Twice a year Todd Jackson does what he calls a “paperwork session.” He has all 26 employees gather for half a day, and the company provides lunch.
Recently the session concerned health benefits and 401(k) plans, and Jackson invited his broker to the meeting. The company used to have a 401(k) plan in which employees had to log a year at Jackson Design and Remodeling, San Diego, and then wait for the open enrollment period before they could take advantage of the program. Only 5 of Jackson's 26 employees signed up. So he changed the 401(k) plan. Now employees can enroll 90 days after they begin working for the company, and Jackson Design and Remodeling matches employee input after one year.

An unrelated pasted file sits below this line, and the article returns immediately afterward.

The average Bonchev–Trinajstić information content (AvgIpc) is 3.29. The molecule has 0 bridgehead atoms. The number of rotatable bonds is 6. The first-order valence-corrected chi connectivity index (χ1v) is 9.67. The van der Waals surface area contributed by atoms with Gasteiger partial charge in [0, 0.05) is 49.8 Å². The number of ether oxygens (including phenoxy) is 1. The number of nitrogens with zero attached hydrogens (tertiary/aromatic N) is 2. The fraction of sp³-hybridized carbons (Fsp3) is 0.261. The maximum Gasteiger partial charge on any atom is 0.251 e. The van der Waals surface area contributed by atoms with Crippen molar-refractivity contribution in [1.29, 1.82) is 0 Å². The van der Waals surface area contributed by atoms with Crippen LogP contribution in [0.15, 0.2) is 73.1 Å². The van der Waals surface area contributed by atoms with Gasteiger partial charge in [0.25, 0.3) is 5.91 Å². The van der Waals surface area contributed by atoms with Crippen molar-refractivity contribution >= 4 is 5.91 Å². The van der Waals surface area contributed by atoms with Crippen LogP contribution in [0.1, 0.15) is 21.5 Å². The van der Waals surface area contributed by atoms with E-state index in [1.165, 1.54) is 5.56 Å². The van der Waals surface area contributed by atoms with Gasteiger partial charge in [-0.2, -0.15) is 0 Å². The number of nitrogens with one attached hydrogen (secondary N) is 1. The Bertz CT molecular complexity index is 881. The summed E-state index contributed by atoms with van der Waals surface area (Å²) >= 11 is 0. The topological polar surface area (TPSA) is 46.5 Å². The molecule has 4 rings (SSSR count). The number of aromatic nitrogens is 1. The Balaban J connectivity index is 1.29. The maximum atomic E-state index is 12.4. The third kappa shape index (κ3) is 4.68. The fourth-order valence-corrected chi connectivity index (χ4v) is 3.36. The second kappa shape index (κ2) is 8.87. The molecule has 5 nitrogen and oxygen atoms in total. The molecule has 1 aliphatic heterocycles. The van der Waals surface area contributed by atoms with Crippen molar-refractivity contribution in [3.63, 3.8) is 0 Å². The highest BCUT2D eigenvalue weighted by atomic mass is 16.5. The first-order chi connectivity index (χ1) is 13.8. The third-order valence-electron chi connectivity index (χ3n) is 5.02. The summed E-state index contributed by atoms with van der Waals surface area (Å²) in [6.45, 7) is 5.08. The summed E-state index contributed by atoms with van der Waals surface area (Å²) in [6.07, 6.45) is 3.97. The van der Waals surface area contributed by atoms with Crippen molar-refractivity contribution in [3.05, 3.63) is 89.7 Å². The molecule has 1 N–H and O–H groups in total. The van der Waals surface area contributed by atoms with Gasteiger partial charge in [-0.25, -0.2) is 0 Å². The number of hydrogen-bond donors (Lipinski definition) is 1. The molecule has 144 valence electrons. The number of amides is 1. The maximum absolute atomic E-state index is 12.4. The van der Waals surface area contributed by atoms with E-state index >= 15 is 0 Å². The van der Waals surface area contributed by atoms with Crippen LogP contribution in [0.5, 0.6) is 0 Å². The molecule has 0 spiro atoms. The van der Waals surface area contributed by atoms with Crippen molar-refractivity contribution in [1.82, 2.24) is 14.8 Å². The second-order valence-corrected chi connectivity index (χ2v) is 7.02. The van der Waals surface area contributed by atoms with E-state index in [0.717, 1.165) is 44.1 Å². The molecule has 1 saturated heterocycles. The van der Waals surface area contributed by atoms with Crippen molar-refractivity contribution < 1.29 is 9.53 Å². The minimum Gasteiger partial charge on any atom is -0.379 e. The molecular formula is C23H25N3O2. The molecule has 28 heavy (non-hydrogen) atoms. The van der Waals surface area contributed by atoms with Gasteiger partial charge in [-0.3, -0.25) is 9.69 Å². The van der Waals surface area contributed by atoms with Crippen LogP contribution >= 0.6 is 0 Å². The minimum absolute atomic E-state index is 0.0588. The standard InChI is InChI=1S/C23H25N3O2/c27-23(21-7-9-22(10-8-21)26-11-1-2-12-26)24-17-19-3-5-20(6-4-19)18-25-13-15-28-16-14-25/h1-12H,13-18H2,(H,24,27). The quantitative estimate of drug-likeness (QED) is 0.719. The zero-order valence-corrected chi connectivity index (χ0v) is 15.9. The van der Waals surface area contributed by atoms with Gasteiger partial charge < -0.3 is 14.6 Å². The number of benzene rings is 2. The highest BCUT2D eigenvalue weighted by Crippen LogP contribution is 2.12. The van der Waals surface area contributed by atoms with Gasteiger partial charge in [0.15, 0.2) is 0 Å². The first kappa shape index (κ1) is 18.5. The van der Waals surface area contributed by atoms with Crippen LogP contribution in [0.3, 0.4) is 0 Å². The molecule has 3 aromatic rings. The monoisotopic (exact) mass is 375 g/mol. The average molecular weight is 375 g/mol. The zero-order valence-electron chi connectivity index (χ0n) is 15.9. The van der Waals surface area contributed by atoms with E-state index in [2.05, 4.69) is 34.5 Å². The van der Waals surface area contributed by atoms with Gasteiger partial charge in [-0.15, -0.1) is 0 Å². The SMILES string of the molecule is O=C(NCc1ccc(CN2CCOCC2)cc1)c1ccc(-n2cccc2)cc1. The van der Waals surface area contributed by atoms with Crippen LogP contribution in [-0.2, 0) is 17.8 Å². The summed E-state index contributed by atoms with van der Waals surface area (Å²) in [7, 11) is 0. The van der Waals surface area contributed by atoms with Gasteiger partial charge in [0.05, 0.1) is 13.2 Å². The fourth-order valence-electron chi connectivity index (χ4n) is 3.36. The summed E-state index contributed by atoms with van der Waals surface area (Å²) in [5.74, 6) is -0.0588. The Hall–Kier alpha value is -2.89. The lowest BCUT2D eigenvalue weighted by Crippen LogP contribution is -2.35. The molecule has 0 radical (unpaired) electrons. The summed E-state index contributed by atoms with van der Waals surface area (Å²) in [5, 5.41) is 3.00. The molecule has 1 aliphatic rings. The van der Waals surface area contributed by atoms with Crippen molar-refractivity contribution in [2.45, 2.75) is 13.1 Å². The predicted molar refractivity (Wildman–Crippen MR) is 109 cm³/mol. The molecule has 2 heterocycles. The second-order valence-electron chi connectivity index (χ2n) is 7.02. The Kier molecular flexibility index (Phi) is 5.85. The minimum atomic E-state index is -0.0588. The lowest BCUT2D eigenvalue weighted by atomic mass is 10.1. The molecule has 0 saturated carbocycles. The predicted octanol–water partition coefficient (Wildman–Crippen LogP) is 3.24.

“We want our employees to feel like they're taking control of their retirement,” Jackson says. “And our ultimate goal is to keep employees for the longer term.”
But many of his lower-wage workers worry that they can't afford to put money away. During their yearly review Jackson will give them a slightly lower raise, maybe 50 cents an hour, but will put $1 an hour into their 401(k). “This gets guys who don't earn that much to start participating,” he says. “Overall, company morale has benefited because everyone feels involved.”